Lea Kyle celebrates her 100th blood donation at a blood door clinic at the Campbell River Community Centre in January. The next clinic is Feb. 28 - March 2 and Kyle encourages others to attend and help save a life.

Campbell River blood donor: ‘You never know who you’re going to save’

A long-time Campbell River blood donor encourages as many people as possible to donate blood and attend a donor clinic

Blood. It’s in you to give.

It’s a motto that Canadian Blood Services has been championing for years. It’s also one that Campbell River resident Lea Kyle whole-heartedly believes in.

“Their slogan – it’s in you to give – it’s just so obvious,” says Kyle who has been donating blood for more than 30 years and recently gave her 100th blood donation.

For Kyle, attending the blood donor clinics when they come to Campbell River is so important that she schedules her life around the days the clinics come to town.

To Kyle, donating blood is a natural.

“You go and you realize it’s so simple,” Kyle says. “It’s an hour out of your life every few months so it’s not a big deal and they say you potentially save three lives every time you donate. It seems like such an easy thing to do.”

Kyle first attended a blood donor clinic when she was in university and she’s kept at it ever since. On Jan. 4, when the blood donor clinic was last in Campbell River, Kyle gave her 100th donation. She received a commemorative pin to mark the milestone and was invited to attend a thank-you function sometime next year.

“Some day a family member or close friend may need a blood donation but if not, there’s a ton of people out there who could use it,” Kyle says. “I would encourage people to go donate. You never know who you’re saving.”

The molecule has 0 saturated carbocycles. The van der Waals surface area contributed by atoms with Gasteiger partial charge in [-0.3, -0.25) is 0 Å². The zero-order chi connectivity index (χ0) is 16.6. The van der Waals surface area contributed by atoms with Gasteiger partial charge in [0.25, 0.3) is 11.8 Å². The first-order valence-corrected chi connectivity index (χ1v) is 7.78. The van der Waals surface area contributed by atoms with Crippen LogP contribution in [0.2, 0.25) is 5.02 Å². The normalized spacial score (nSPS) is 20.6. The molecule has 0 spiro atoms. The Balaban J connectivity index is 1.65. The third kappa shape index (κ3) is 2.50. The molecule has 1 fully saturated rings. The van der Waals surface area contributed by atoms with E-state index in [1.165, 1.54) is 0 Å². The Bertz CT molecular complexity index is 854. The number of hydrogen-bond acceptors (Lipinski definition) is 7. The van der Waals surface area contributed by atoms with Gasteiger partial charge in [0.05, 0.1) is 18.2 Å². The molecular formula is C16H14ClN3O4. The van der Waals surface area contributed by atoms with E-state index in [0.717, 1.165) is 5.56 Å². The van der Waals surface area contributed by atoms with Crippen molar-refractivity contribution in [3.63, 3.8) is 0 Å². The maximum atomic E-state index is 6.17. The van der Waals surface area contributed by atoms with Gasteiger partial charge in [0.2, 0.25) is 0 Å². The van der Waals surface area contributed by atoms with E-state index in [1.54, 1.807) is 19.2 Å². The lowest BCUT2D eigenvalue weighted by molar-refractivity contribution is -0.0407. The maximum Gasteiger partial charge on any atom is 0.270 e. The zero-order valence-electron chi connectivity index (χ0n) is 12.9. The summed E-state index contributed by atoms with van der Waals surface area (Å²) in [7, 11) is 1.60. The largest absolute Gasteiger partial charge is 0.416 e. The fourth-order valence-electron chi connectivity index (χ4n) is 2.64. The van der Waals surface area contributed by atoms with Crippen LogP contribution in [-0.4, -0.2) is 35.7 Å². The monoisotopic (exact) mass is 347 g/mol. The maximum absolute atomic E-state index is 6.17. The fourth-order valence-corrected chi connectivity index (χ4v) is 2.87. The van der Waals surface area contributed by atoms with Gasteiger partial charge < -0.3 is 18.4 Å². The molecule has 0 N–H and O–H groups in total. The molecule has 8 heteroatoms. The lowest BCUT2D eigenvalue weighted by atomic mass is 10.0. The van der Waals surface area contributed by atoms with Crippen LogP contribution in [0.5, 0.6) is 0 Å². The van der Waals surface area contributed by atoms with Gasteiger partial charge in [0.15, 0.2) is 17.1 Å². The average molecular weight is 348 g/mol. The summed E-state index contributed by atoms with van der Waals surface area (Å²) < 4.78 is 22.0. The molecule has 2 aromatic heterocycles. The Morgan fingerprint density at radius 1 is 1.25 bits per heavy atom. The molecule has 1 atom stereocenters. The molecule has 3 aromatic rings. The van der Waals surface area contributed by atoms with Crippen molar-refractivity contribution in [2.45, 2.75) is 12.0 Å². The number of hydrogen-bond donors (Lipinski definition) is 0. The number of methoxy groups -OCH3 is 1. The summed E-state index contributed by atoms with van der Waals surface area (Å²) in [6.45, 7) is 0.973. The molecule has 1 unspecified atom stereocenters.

That’s a message that Layne Marshal, who volunteers at the Campbell River donor clinics, has been trying to spread as donations have been on the decline locally.

“Basically what’s happening since 2008 is the annual success rate started in the high 90 per cent but over the next eight years it’s slowly dropped to the low 90s,” Marshal says. “In the last little bit it’s dropped to the high 80 range.”

At the last blood donor clinic, which ran from Jan. 3-5 at the Community Centre, 253 units of blood were collected which fell short of the 287 unit target (88 per cent). A total of 297 people attended the clinic, a slight decrease from the 327 donors who attended the previous clinic Nov. 8-10 of last year.

Marshal, who has been donating blood routinely for decades – since he was a freshman in college – says he began attending blood donor clinics because his father was a regular donor. At that time, he was living in the United States and donating blood made you $25 a pint.

“I’ve been doing it for a long time and it’s been a part of me,” says Marshal, which is why he made the decision to not only attend the Campbell River clinics but volunteer and help recruit other donors, particularly after what he witnessed at a recent clinic.

“There was a stretch of time on a Wednesday afternoon when all the volunteers were sitting around, twiddling their thumbs, the intake area was empty and all the beds were empty,” he says. “I thought, ‘this is stupid, we have enough people in this town, we should be able to fill these beds non-stop.’”

Since then, when the clinics are in town, sandwich boards are put up downtown and in Mariner’s Square to draw attention to the clinic’s presence and a banner is put up at the Community Centre where all the clinics are held.

The clinics come to Campbell River every 56 days. The next one happens to be this week, and runs from Feb. 28-March 2. The clinic returns April 25-27.

Marshal says the process of donating blood is relatively simple. Donors can pre-register online or when they leave a previous clinic. Once you are signed in, donors are screened to ensure their blood is healthy.

The process of actually giving blood depends on the person, with some people taking only four or five minutes, while others are there “substantially longer” he says, up to perhaps 15 minutes.

Then, donors are treated to complimentary cookies and juice.

It’s a voluntary measure that Marshal feels passionately about.

“When you hear about people who have been in automobile accidents and they go to the hospital – they need blood. When you hear or read about or see children in hospitals getting cancer treatments or surgery, they need blood,” Marshal says.

He knows how important blood donors are. A good friend has had several surgeries in recent years, all requiring blood transfusions.

“I have seen the benefits,” he says.

And as Kyle says, you never know who you may be saving.

For more information or to book an appointment at the next Campbell River blood donor clinic, visit: blood.ca/Donate